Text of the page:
An attorney for two of the alleged kingpins in this scheme, Kirill and Mikhail Vesselov, declined to comment.

But Robyn Lynn Sztyndor, who represents Michael Bogdan, Twiggi Batista, and a pharmacy and laboratory associated with them, denied Gilead's accusations.

"I personally sat through over a dozen full-day depositions of Gilead representatives, and various individuals in the lawsuit," she told Medscape Medical News. "And there was zero evidence of any wrongdoing against my clients."

Gilead is trying to avoid giving its drugs away to people who can't afford the retail price, Sztyndor said. She speculated that Gilead looks for clinics and pharmacies with a high volume of MAP business and tries to shut them out of the program with aggressive litigation.

"They are wildly talented at making up a lot of allegations that just have no factual support," she said.

Instead of proving its case in court, Sztyndor said, Gilead filed an ex parte motion to freeze the defendants' assets. An ex parte hearing excludes one party in a legal proceeding. Gilead's attorneys argued that was necessary in this case because the defendants might have hidden their assets before the lawsuit could be settled.

Sztyndor said the motion, which was granted, essentially deprived her clients of the right to defend themselves.

Outside the ex parte hearings, both sides submitted evidence. Gilead produced text messages from recruiters gloating about the patients they were enrolling and testimony from physicians and patients saying their names had been forged. Sztyndor produced contradictory testimony.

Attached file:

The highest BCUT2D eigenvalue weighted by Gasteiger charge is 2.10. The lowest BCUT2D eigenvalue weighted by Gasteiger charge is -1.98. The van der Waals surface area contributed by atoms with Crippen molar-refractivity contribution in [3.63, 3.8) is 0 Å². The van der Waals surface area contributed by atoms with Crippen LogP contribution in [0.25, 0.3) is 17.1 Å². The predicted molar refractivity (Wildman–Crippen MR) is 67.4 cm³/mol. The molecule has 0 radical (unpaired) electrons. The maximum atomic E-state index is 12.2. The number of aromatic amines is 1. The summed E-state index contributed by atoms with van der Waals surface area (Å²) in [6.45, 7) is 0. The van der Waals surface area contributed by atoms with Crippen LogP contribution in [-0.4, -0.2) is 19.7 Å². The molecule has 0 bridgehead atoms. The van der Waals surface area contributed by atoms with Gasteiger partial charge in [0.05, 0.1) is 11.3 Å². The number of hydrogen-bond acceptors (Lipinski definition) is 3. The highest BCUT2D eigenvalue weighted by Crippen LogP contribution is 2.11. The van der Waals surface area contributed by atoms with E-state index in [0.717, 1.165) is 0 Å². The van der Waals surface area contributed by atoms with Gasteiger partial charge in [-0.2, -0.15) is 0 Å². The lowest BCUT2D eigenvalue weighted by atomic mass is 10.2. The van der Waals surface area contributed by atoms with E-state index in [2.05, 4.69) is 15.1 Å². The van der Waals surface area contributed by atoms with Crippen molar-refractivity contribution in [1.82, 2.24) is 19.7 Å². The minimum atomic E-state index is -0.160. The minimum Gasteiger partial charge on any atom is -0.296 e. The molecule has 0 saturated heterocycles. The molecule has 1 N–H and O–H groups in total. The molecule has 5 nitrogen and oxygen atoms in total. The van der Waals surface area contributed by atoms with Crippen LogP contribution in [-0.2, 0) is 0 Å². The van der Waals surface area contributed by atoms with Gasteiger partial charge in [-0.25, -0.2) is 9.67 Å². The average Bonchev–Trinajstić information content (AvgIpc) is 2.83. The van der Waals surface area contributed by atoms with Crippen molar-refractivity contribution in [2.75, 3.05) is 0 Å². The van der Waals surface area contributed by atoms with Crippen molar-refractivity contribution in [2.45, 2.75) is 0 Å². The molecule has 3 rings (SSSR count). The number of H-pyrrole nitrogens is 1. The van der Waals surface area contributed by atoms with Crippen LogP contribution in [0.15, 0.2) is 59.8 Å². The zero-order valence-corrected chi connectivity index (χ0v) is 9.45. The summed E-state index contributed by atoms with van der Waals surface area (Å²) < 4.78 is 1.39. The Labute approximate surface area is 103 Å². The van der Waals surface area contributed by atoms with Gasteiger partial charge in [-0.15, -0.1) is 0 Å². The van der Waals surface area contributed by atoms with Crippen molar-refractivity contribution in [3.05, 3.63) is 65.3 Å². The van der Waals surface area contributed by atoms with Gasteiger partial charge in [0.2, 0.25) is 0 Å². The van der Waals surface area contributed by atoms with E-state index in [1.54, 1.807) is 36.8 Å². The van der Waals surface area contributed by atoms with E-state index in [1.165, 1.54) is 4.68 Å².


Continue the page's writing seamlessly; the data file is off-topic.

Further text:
Whistleblowers came forward, but, according to Sztyndor, they later recanted their accusations or disappeared.

And in a deposition, Quan admitted she didn't have specific evidence to inculpate Sztyndor's clients.

Sztyndor's clients, deprived of access to their funds, began to run out of money and were forced to settle, she said. Far from profiting from his involvement with HIV prevention, she said, Bogdan lost more than $1.4 million. "He funded this program and lost money, because he outlaid money to help this HIV program because he believed in this program for the community," she said.

Whether Gilead's specific allegations are true, the system for providing PrEP drugs to people without insurance is vulnerable to fraud, said Barbara Kubilus, assistant director of the Behavioral Science Research Corporation, which provides staff to the Miami-Dade HIV/AIDS Partnership.

If a pharmacy can figure out how to get reimbursed for PrEP without actually dispensing it, "they could make a bundle."

Likewise, some patients sell their medications, she told Medscape Medical News. "That's very common." There is a particular market for the drugs in Cuba and the Dominican Republic where PrEP drugs are hard to obtain, she said.

But there can be severe consequences for patients if they stop taking the medication. "PrEP is one of, if not the single most important HIV prevention tool in our toolbox," she said. "I would reconsider our system."

Laird Harrison writes about science, health, and culture. His work has appeared in national magazines, in newspapers, on public radio, and on websites. He is at work on a novel about alternate realities in physics. Harrison teaches writing at the Writers Grotto. Visit him at www.lairdharrison.com or follow him on Twitter: @LairdH.